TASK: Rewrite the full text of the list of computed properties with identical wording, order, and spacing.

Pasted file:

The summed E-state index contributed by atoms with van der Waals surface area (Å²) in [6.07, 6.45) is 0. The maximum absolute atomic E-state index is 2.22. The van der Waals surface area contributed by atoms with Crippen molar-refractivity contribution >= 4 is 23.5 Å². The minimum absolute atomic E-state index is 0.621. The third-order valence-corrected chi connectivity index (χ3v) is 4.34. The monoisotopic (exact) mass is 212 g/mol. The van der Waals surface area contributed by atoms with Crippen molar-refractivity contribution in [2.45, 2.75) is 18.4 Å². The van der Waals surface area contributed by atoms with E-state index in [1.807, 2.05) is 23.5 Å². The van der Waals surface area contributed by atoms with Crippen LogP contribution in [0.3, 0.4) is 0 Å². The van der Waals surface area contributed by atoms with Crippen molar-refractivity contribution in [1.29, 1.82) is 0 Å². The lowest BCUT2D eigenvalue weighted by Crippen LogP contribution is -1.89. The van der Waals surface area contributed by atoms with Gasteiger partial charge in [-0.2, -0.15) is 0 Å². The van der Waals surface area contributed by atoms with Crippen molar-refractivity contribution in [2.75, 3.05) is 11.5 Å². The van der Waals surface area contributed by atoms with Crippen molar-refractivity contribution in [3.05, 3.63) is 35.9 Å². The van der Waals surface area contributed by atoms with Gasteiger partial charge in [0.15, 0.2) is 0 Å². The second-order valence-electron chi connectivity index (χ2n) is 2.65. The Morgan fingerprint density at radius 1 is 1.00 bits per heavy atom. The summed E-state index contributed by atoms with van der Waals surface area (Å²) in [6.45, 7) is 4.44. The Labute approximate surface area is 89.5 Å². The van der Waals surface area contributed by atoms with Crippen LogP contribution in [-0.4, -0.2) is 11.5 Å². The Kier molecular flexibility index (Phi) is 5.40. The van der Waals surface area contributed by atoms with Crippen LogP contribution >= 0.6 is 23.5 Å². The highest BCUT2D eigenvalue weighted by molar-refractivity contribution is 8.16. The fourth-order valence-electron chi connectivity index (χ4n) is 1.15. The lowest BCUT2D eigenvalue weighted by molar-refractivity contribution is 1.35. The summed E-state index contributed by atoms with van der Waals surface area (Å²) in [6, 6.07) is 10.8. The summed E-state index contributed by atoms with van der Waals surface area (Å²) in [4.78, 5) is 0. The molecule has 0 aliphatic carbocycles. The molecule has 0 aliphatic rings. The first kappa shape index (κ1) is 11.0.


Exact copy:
The summed E-state index contributed by atoms with van der Waals surface area (Å²) in [6.07, 6.45) is 0. The maximum absolute atomic E-state index is 2.22. The van der Waals surface area contributed by atoms with Crippen molar-refractivity contribution >= 4 is 23.5 Å². The minimum absolute atomic E-state index is 0.621. The third-order valence-corrected chi connectivity index (χ3v) is 4.34. The monoisotopic (exact) mass is 212 g/mol. The van der Waals surface area contributed by atoms with Crippen molar-refractivity contribution in [2.45, 2.75) is 18.4 Å². The van der Waals surface area contributed by atoms with E-state index in [1.807, 2.05) is 23.5 Å². The van der Waals surface area contributed by atoms with Crippen LogP contribution in [0.3, 0.4) is 0 Å². The van der Waals surface area contributed by atoms with Crippen molar-refractivity contribution in [1.29, 1.82) is 0 Å². The lowest BCUT2D eigenvalue weighted by Crippen LogP contribution is -1.89. The van der Waals surface area contributed by atoms with Gasteiger partial charge in [-0.2, -0.15) is 0 Å². The van der Waals surface area contributed by atoms with Crippen molar-refractivity contribution in [2.75, 3.05) is 11.5 Å². The van der Waals surface area contributed by atoms with Crippen molar-refractivity contribution in [3.05, 3.63) is 35.9 Å². The van der Waals surface area contributed by atoms with Gasteiger partial charge in [0.15, 0.2) is 0 Å². The second-order valence-electron chi connectivity index (χ2n) is 2.65. The Morgan fingerprint density at radius 1 is 1.00 bits per heavy atom. The summed E-state index contributed by atoms with van der Waals surface area (Å²) in [6.45, 7) is 4.44. The Labute approximate surface area is 89.5 Å². The van der Waals surface area contributed by atoms with Crippen LogP contribution in [-0.4, -0.2) is 11.5 Å². The Kier molecular flexibility index (Phi) is 5.40. The van der Waals surface area contributed by atoms with Crippen LogP contribution >= 0.6 is 23.5 Å². The highest BCUT2D eigenvalue weighted by molar-refractivity contribution is 8.16. The fourth-order valence-electron chi connectivity index (χ4n) is 1.15. The lowest BCUT2D eigenvalue weighted by molar-refractivity contribution is 1.35. The summed E-state index contributed by atoms with van der Waals surface area (Å²) in [6, 6.07) is 10.8. The summed E-state index contributed by atoms with van der Waals surface area (Å²) in [4.78, 5) is 0. The molecule has 0 aliphatic carbocycles. The molecule has 0 aliphatic rings. The first kappa shape index (κ1) is 11.0.